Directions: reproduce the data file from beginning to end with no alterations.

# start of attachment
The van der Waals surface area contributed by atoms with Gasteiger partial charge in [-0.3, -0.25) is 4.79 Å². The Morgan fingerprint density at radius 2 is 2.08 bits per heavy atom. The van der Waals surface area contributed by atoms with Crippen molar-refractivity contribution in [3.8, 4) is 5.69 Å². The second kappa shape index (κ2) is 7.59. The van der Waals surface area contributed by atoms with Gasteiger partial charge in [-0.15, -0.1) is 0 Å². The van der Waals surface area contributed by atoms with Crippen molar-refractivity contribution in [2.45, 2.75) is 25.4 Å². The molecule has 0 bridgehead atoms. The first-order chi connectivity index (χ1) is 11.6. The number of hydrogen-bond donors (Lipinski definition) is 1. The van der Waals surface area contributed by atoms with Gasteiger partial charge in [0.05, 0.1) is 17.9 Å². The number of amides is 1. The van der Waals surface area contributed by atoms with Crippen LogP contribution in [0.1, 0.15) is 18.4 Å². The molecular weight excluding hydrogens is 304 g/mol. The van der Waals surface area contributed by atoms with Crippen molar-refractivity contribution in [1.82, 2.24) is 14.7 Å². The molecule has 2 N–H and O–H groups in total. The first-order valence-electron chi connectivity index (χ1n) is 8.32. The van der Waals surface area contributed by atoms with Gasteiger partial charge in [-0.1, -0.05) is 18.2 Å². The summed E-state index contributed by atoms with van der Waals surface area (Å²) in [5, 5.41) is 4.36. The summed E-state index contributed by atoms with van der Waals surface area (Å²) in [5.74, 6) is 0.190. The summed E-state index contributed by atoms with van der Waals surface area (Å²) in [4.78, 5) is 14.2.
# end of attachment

The van der Waals surface area contributed by atoms with Gasteiger partial charge in [-0.3, -0.25) is 4.79 Å². The Morgan fingerprint density at radius 2 is 2.08 bits per heavy atom. The van der Waals surface area contributed by atoms with Crippen molar-refractivity contribution in [3.8, 4) is 5.69 Å². The second kappa shape index (κ2) is 7.59. The van der Waals surface area contributed by atoms with Gasteiger partial charge in [-0.15, -0.1) is 0 Å². The van der Waals surface area contributed by atoms with Crippen molar-refractivity contribution in [2.45, 2.75) is 25.4 Å². The molecule has 0 bridgehead atoms. The first-order chi connectivity index (χ1) is 11.6. The number of hydrogen-bond donors (Lipinski definition) is 1. The van der Waals surface area contributed by atoms with Gasteiger partial charge in [0.05, 0.1) is 17.9 Å². The number of amides is 1. The van der Waals surface area contributed by atoms with Crippen LogP contribution in [0.1, 0.15) is 18.4 Å². The molecular weight excluding hydrogens is 304 g/mol. The van der Waals surface area contributed by atoms with Crippen molar-refractivity contribution in [1.82, 2.24) is 14.7 Å². The molecule has 2 N–H and O–H groups in total. The first-order valence-electron chi connectivity index (χ1n) is 8.32. The van der Waals surface area contributed by atoms with Gasteiger partial charge in [-0.1, -0.05) is 18.2 Å². The summed E-state index contributed by atoms with van der Waals surface area (Å²) in [5, 5.41) is 4.36. The summed E-state index contributed by atoms with van der Waals surface area (Å²) in [5.74, 6) is 0.190. The summed E-state index contributed by atoms with van der Waals surface area (Å²) in [4.78, 5) is 14.2.